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  • Adam Sol

     

Poetry and the Prophet

Poet Adam Sol comes to the Philadelphia Alumni Writers House on Thursday, March 26, at 8 p.m., for a poetry reading.

Sol writes “poems that deal with Jewish subjects from the inside—not as an alienated witness, but as a participant—and to explore the inherent difficulties of allying oneself with any community, religious or otherwise.”

Sol’s new novel in verse, Jeremiah, Ohio, reconceives the Biblical prophet Jeremiah as a modern-day protagonist, embarking upon a road trip through rural America just before the events of Sept. 11, 2001.

Sol is the author of two previous collections of poetry: Jonah’s Promise, which won Mid-List Press’ First Series Award for Poetry, and Crowd of Sounds, which won Canada’s prestigious Trillium Award for Poetry.

The visit is co-sponsored by the Department of Scientific and Philosophical Studies of Mind and is free and open to the public.

Negotiating the Volatile Mix

Charles A. Kimball asks, “Is there common ground where the United States and Iran can meet?”

Kimball will deliver the Lancaster Interchurch Peace Witness Spring Peace Forum lecture on Sunday, March 29, at 3 p.m. at the Roschel Performing Arts Center.

The forum is titled “Finding a Common Word: Negotiating the Volatile Mix of Religion, Oil and Politics in U.S.–Iranian Relations.”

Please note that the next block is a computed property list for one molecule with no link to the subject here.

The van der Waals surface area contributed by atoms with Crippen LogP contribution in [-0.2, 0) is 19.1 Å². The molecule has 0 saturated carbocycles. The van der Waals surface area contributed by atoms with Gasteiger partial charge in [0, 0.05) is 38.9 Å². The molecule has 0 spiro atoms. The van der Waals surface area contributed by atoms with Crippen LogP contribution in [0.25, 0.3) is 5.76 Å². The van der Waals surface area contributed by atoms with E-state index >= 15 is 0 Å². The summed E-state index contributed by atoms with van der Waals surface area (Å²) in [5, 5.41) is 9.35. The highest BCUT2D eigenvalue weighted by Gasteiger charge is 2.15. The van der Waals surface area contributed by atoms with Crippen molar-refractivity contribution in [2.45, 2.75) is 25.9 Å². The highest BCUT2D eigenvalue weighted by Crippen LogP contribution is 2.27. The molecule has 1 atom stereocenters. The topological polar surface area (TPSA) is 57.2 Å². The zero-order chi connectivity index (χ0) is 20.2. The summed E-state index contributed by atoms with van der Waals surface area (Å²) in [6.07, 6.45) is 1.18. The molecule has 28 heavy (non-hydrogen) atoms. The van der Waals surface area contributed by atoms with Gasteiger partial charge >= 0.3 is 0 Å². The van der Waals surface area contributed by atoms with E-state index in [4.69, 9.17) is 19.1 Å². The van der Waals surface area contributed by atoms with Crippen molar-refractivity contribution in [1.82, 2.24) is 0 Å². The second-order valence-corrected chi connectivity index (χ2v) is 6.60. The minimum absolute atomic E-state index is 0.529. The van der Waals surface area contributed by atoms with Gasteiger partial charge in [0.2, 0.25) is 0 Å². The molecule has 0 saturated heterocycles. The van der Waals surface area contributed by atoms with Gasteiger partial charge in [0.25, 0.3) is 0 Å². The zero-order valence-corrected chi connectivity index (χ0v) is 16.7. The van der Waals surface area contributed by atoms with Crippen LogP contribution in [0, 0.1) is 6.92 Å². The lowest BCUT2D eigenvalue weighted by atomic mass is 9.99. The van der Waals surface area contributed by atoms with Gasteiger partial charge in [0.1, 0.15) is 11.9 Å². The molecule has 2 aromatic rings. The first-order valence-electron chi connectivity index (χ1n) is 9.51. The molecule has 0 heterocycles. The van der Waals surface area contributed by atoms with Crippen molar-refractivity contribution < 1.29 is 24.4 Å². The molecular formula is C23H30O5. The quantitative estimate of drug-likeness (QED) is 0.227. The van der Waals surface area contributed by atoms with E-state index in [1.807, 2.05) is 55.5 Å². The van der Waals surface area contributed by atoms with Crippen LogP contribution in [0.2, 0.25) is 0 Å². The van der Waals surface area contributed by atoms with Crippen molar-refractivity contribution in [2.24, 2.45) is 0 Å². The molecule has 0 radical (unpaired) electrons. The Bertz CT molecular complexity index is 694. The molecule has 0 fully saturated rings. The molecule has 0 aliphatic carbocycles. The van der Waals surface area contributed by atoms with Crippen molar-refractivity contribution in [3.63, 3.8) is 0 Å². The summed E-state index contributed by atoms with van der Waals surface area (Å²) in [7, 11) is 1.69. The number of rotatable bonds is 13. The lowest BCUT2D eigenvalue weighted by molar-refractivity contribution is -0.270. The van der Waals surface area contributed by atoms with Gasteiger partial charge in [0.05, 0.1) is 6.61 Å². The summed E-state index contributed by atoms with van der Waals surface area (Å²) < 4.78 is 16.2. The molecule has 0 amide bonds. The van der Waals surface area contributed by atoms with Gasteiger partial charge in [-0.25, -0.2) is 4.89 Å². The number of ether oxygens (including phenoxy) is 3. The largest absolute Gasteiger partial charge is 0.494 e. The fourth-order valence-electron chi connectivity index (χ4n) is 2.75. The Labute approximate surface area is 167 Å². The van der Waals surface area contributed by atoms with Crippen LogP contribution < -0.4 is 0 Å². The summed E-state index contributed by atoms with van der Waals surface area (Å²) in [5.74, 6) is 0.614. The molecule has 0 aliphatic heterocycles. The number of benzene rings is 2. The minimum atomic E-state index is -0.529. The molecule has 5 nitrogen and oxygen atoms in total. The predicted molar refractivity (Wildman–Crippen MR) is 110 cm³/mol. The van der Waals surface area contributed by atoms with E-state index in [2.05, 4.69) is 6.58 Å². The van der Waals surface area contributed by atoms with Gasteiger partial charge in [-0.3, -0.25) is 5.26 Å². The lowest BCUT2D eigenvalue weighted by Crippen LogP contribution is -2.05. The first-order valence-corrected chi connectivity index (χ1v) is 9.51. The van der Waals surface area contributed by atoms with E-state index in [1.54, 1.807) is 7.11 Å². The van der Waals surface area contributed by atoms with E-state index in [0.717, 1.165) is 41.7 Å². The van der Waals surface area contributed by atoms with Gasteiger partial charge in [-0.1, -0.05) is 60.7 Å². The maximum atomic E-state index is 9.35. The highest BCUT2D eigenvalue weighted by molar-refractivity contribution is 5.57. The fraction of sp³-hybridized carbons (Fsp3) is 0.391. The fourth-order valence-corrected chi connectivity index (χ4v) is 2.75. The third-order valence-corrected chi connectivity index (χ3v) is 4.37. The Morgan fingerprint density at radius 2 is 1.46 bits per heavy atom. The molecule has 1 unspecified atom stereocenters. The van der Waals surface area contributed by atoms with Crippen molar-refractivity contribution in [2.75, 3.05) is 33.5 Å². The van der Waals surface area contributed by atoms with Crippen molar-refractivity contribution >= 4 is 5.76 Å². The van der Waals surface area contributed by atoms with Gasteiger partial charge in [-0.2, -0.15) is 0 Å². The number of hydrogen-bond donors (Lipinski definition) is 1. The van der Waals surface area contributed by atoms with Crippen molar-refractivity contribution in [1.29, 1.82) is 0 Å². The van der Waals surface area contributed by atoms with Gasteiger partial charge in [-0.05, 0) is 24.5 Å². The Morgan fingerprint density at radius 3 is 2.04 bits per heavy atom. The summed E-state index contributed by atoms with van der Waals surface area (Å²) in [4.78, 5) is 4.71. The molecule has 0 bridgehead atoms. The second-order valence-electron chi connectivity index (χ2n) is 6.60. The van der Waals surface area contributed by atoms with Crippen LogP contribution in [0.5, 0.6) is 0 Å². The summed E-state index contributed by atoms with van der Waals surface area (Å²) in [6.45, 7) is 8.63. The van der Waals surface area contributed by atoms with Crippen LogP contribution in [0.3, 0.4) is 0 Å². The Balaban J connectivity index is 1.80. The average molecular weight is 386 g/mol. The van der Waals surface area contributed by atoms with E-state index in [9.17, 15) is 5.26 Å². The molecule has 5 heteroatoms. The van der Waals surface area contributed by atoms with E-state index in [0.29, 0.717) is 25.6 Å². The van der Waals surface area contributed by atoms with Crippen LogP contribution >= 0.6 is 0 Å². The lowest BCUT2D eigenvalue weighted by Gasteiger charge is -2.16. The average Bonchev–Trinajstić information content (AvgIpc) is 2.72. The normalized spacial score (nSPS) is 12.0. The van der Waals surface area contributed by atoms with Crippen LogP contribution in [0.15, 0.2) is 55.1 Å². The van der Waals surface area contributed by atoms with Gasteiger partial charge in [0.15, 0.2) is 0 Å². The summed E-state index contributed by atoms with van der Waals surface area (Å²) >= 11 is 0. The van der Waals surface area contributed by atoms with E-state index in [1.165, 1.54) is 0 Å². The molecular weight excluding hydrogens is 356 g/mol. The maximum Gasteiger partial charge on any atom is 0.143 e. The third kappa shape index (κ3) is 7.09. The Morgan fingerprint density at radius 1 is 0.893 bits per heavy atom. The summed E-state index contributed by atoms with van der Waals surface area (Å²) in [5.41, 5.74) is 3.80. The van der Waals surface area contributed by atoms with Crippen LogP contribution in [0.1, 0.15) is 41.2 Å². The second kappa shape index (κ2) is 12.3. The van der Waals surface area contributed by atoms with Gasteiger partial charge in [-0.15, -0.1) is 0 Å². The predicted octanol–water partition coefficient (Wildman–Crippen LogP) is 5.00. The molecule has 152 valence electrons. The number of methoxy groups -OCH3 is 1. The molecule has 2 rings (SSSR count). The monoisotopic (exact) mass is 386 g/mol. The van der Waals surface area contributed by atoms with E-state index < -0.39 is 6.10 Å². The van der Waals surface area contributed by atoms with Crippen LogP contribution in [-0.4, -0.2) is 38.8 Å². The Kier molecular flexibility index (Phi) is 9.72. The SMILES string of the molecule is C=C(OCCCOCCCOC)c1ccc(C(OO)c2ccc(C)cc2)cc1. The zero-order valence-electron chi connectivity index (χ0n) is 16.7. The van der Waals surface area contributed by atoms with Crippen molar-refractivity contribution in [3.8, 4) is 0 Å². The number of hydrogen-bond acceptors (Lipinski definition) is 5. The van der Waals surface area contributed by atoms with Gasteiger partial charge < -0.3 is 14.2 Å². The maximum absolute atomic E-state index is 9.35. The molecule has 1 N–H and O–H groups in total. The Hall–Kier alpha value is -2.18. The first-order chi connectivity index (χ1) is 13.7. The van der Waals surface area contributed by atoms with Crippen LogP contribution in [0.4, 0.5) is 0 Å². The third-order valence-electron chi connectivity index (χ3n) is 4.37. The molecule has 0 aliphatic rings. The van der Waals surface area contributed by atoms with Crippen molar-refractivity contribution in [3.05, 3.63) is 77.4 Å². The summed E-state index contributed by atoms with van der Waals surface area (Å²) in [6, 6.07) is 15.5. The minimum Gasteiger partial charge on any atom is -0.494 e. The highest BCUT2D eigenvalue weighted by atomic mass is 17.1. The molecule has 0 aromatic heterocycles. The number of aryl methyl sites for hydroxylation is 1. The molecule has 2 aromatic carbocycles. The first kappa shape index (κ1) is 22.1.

Kimball, a professor of comparative religion at Wake Forest University, is an ordained Baptist minister. He has a doctorate in comparative religion with a specialization in Islamic studies from Harvard University.

He is the author of three books about religion in the Middle East.

The lecture is sponsored by Center for Liberal Arts and Society and the Lancaster Interchurch Peace Witness.

Where Philosophy and Biology Meet

Where do philosophy and life sciences intersect?

A conference, titled “Philosophy, the Life Sciences and Society” will be held on March 27 and 28, at 4:30 p.m., in the Bonchek Lecture Hall in the Barshinger Life Sciences and Philosophy Building.

Speakers will include John Dupre, professor of philosophy of science at the University of Exeter and director of the Economic and Social Research Council’s Center for Genomics in Society; Jonathan Kaplan, associate professor of philosophy at Oregon State University; and Inmaculada De Melo-Martin, associate professor in the Division of Medical Ethics at Cornell Weill Medical College.

The conference is sponsored by the Bonchek Institute for Reason and Science in a Liberal Democracy, the Center for Liberal Arts and Society, the departments of Philosophy, and Biology and Bonchek College House.

Breaking the Silence on Sexual Violence

Angela Rose will speak about breaking the silence of sexual and domestic violence on Thursday, April 2, at 6:30 p.m. as part of Franklin & Marshall College’s 12th annual Take Back the Night keynote speech.

The talk will be held at Booth Ferris North in the Steinman College Center.

Rose is executive director of Promoting Awareness & Victim Empowerment (PAVE).

Her speech will include music and testimonials. Afterward, she will screen her documentary, Transition to Survivor.

PAVE uses education and action to shatter the silence of sexual and domestic violence. Rose and PAVE have been featured in Time magazine and on CNN and The Today Show.

The lecture is sponsored by the Alice Drum Women’s Center, SAVE (Sexual Assault and Violence Education), Women and Gender Studies, the Athletic Department and the Center for Liberal Arts and Society.